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Protein Expr Purif. 2000 Apr;18(3):355-60.

Overexpression and purification of the Escherichia coli inner membrane enzyme acyl-acyl carrier protein synthase in an active form.

Author information

1
Department of Biology, Brookhaven National Laboratory, Upton, New York, 11786, USA. shanklin@bnl.gov

Erratum in

  • Protein Expr Purif 2000 Jul;19(2):319.
  • Protein Expr Purif. 2007 Apr;52(2):485.

Abstract

Acyl-acyl carrier protein synthase (Aas) is widely used to synthesize thioester adducts of fatty acids between 8 and 18 carbons in length enzymatically to the phosphopantetheine group of acyl carrier protein. The enzyme is an 80.6-kDa inner membrane protein that functions in vivo as a 2-acylglycerophosphoethanolamine acyltransferase. The E. coli aas open reading frame was inserted into the expression plasmid pET28a so that, upon expression, a 21-amino-acid extension containing 6 consecutive histidine residues was added to the carboxyl terminus. The plasmid was designated pAasH. The activity of Aas in membranes was assessed from several cell lines. Membranes from the commonly used host line BL21(DE3) containing pAasH accumulated 30-fold and 38-fold more Aas activity than membranes from BL21(DE3) cells lacking the plasmid, when induced with isopropyl beta-d-thiogalactopyranoside (IPTG) or lactose, respectively. When pAasH was expressed under IPTG induction in cell line C41(DE3), a previously described cell line selected to enhance the expression of membrane proteins, Aas levels accumulated to 135-fold higher levels than in the cell line lacking the plasmid. Functional Aas can be isolated from either BL21(DE3) or C41(DE3) cell lines by differential centrifugation, followed by detergent extraction with Triton X-100 and nickel nitrilotriacetic acid affinity chromatography. The overexpression of Aas in cell line C41(DE3) is noteworthy compared to cell line BL21(DE3) because it results in a 3- to 4-fold higher accumulation of active enzyme in the membrane fraction and a lower proportion of inactive protein in the inclusion body.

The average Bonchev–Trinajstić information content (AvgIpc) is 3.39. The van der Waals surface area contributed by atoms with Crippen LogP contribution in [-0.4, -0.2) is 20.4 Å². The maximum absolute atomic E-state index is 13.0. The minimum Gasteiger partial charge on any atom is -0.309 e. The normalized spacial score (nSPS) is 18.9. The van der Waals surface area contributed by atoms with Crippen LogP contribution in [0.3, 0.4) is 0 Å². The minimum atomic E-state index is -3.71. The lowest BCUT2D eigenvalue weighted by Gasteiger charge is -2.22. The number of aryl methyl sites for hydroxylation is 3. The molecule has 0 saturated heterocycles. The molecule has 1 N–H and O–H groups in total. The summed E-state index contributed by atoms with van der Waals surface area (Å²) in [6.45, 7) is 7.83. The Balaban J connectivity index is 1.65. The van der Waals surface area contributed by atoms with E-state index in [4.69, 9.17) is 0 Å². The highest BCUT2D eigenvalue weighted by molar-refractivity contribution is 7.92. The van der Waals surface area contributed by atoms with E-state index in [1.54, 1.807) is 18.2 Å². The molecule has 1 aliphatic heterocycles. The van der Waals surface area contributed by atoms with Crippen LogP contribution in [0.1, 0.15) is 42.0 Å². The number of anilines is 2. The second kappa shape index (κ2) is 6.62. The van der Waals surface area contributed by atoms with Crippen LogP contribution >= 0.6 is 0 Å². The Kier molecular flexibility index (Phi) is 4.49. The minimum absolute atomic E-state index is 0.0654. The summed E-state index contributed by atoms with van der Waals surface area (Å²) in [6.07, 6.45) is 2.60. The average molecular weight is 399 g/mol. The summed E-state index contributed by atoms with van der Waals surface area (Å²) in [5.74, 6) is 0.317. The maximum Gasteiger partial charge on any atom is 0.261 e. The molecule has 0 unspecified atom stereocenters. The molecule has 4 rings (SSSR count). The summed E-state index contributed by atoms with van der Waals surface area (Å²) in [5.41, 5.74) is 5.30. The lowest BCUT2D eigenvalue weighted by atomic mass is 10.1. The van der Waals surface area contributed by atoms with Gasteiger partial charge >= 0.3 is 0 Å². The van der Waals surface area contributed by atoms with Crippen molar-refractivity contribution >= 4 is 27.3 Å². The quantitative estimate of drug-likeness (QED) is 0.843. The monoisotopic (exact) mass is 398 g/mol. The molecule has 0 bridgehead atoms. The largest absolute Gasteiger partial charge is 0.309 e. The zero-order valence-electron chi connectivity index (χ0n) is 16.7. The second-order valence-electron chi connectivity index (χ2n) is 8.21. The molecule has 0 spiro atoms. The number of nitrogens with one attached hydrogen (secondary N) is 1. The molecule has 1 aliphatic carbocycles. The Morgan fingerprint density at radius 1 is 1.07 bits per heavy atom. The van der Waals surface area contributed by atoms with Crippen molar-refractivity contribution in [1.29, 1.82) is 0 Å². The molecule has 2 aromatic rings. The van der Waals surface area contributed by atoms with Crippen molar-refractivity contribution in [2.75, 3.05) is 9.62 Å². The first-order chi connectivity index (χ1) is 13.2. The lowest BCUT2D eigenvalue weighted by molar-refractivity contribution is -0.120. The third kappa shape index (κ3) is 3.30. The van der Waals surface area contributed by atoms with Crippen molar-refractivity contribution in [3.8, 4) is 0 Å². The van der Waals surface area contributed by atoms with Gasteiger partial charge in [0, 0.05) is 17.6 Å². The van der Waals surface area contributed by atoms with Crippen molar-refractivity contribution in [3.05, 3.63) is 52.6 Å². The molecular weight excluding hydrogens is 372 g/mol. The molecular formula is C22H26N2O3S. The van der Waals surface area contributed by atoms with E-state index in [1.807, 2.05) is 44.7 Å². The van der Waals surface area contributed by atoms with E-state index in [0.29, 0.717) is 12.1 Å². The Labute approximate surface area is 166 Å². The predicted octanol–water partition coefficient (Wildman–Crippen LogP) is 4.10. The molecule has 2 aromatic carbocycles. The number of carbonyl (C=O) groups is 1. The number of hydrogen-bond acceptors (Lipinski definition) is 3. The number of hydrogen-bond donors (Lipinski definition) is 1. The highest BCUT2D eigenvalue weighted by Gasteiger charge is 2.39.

PMID:
10733890
DOI:
10.1006/prep.2000.1206
[Indexed for MEDLINE]

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